Sourdough Pizza Crust: A Guide
I’d been making sourdough loaves for a few months before I had the confidence to give pizza a go. For some reason it looked more intimidating and I didn’t quite understand how to make the crust. I avoided it, all while following the #sourdoughpizza hashtag on instagram and salivating every time I photo crossed my feed.
As it turns out, there are two options to making sourdough pizza crust and both of them are incredibly simple! One way uses your discard and provides a crispier thin crust, and another way is just simply half a recipe for a regular loaf and provides a bubbly fluffy crust.
Almost every week I make a big batch of sourdough – generally I make enough dough for 2 loaves, turning half into a loaf and the other half I split in two for two pizza crusts. Yes, we generally eat 2 pizzas a week! Hah! We just can’t get enough. Some people ask “aren’t you sick of pizza?!” or “is that very healthy?” The answers to those questions are “no, never” and “yes, it is!” because the way I look at it – I’m using quality ingredients in both the crust and the toppings (hello, so many vegetables!), and the probiotics in the sourdough make my tummy happy. So it’s a win-win really.
CREATING THE CRUSTS:
LONG—FERMENT LOAF METHOD:
This is my most common method. This yields 2 pizza crusts that you’ll store in your fridge for up to 6 days.
What you’ll need:
-Unbleached all purpose flour
-Active sourdough starter (see my post here about creating your own)
-Optional: fold-in herbs like oregano or italian spices
The night before: levain
Create your levain (a mixture of water and flour that has been converted into a leavening agent through the process of fermentation). This is the sourdough equivalent to active dry yeast. It’s naturally leavening.
100g filtered water
100g unbleached all purpose flour
20-30g active sourdough starter
Mix together in a large mason jar, mixing bowl, or whatever you usually use to make a levain. Set aside on the counter.
THE TIMES LISTED BELOW ARE SIMPLY TO BE USED A GUIDE! Obviously if you need to start at 6am or even noon, go for it! Just keep the spacing relatively the same.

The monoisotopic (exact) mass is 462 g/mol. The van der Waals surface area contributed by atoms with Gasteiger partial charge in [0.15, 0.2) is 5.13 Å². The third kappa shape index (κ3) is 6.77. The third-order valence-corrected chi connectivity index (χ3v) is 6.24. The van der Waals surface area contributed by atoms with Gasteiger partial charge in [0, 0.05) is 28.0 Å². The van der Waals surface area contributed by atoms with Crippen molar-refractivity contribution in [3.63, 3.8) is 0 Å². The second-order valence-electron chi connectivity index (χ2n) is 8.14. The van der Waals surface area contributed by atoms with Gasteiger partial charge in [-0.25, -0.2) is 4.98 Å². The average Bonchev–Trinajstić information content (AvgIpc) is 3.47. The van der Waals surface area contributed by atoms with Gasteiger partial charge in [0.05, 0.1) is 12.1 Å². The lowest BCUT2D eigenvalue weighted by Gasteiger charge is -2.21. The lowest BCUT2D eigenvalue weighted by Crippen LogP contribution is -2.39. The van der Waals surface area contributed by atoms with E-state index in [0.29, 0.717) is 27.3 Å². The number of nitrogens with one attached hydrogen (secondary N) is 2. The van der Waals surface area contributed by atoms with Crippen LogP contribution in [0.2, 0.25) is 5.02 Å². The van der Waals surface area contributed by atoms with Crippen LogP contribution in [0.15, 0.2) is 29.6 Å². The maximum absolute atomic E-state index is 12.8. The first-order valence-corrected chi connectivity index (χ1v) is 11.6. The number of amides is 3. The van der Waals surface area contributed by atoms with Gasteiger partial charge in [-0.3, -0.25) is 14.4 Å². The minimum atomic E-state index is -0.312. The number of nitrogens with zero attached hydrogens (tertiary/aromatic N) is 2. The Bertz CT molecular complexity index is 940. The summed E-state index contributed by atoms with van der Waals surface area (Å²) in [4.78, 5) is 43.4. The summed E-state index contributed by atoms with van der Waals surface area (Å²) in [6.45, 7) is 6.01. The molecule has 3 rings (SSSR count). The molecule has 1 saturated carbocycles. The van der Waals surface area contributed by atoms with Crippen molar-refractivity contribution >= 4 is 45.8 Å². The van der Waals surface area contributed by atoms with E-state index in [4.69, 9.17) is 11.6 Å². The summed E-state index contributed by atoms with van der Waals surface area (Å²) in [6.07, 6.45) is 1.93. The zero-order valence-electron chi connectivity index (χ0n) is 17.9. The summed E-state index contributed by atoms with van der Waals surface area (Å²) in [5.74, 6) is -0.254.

8am, the next day, autolyse:
Your levain should have doubled in size. This means it’s ready to become pizza dough!
In a large mixing bowl or a tub (I like using these), mix together the following:
350g filtered water
400g unbleached all purpose flour
100g bread flour*
*You can use 500g all purpose flour if you need, and you can even use 500g bread flour. I encourage you to play around with your flour percentages and types. This is the best part of sourdough! You can be creative! I do not suggest using entirely whole wheat though. You’ll end up with soup.
Be sure to mix everything in entirety and let it sit, covered with a kitchen towel, for 20-30 minutes.
Add 20g more filtered water and 20g sea salt. Mix well.
9am, 9:30am, 10am, 10:30am, stretch and folds:
At 9am do your first “stretch and fold” – pull up the sides of the dough and fold it over the top, working around the bowl. I usually do 3 stretch and folds per session.
If you are folding in herbs like oregano or italian seasonings, do this on the first stretch and fold.
You’ll repeat this action 4 times – once every 30 minutes.
10:30am-2:30pm(ish), bulk fermentation:
Bulk ferment. This is when you’ll leave your dough alone and let it do it’s thing. You’ll want it to double in size and have some bubbles. Depending on the temperature of your kitchen, this may take longer or shorter.
Warmer kitchen = shorter ferment time. Colder kitchen = longer ferment time.
Bench rest and shape:
Once your dough has doubled and it has done it’s bulk fermentation in the warm air, it’s time to split the dough in two and wrap them up for later!
Scrape the dough out onto your counter and divide it into two equal parts.
Using a bench scraper, form it into a tight ball. Let it rest for 15-20 minutes.
Now wrap each dough ball up in plastic wrap (or store it in a tightly covered glass bowl) and place in the fridge! You’re ready for pizza night.
Alternatively, you can do this much quicker using King Arthur Flour’s short ferment method!
SHORT FERMENT METHOD (by King Arthur):
I skip the added yeast sometimes but you can do it if you want a quicker rise!
Follow the instructions on their site and you’re set for a quicker crust.